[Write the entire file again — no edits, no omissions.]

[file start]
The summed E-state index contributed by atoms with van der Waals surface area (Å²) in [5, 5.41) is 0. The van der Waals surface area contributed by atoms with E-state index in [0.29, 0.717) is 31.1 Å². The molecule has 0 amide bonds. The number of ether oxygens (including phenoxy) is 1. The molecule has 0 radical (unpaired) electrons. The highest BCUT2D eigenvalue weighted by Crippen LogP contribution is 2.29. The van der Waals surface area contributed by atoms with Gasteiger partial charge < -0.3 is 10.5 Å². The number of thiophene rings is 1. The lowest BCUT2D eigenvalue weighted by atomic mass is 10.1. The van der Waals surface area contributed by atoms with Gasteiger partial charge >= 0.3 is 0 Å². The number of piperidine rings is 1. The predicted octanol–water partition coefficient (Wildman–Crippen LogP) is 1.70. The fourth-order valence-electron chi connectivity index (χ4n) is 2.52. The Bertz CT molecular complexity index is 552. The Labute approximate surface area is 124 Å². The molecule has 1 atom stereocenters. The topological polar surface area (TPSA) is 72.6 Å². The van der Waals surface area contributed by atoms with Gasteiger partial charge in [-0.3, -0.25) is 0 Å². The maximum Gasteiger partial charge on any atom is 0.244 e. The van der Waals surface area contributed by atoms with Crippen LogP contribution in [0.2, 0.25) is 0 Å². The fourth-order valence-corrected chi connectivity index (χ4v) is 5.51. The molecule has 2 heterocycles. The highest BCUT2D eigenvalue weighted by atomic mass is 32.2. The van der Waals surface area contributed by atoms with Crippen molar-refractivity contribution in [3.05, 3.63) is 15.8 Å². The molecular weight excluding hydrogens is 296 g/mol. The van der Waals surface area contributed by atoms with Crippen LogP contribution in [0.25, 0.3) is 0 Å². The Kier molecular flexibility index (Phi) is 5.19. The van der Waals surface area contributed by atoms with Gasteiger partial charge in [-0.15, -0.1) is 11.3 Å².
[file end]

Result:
The summed E-state index contributed by atoms with van der Waals surface area (Å²) in [5, 5.41) is 0. The van der Waals surface area contributed by atoms with E-state index in [0.29, 0.717) is 31.1 Å². The molecule has 0 amide bonds. The number of ether oxygens (including phenoxy) is 1. The molecule has 0 radical (unpaired) electrons. The highest BCUT2D eigenvalue weighted by Crippen LogP contribution is 2.29. The van der Waals surface area contributed by atoms with Gasteiger partial charge < -0.3 is 10.5 Å². The number of thiophene rings is 1. The lowest BCUT2D eigenvalue weighted by atomic mass is 10.1. The van der Waals surface area contributed by atoms with Gasteiger partial charge >= 0.3 is 0 Å². The number of piperidine rings is 1. The predicted octanol–water partition coefficient (Wildman–Crippen LogP) is 1.70. The fourth-order valence-electron chi connectivity index (χ4n) is 2.52. The Bertz CT molecular complexity index is 552. The Labute approximate surface area is 124 Å². The molecule has 1 atom stereocenters. The topological polar surface area (TPSA) is 72.6 Å². The van der Waals surface area contributed by atoms with Gasteiger partial charge in [-0.3, -0.25) is 0 Å². The maximum Gasteiger partial charge on any atom is 0.244 e. The van der Waals surface area contributed by atoms with Crippen LogP contribution in [0.2, 0.25) is 0 Å². The fourth-order valence-corrected chi connectivity index (χ4v) is 5.51. The molecule has 2 heterocycles. The highest BCUT2D eigenvalue weighted by atomic mass is 32.2. The van der Waals surface area contributed by atoms with Crippen molar-refractivity contribution in [3.05, 3.63) is 15.8 Å². The molecular weight excluding hydrogens is 296 g/mol. The van der Waals surface area contributed by atoms with Crippen LogP contribution in [0.25, 0.3) is 0 Å². The Kier molecular flexibility index (Phi) is 5.19. The van der Waals surface area contributed by atoms with Gasteiger partial charge in [-0.15, -0.1) is 11.3 Å².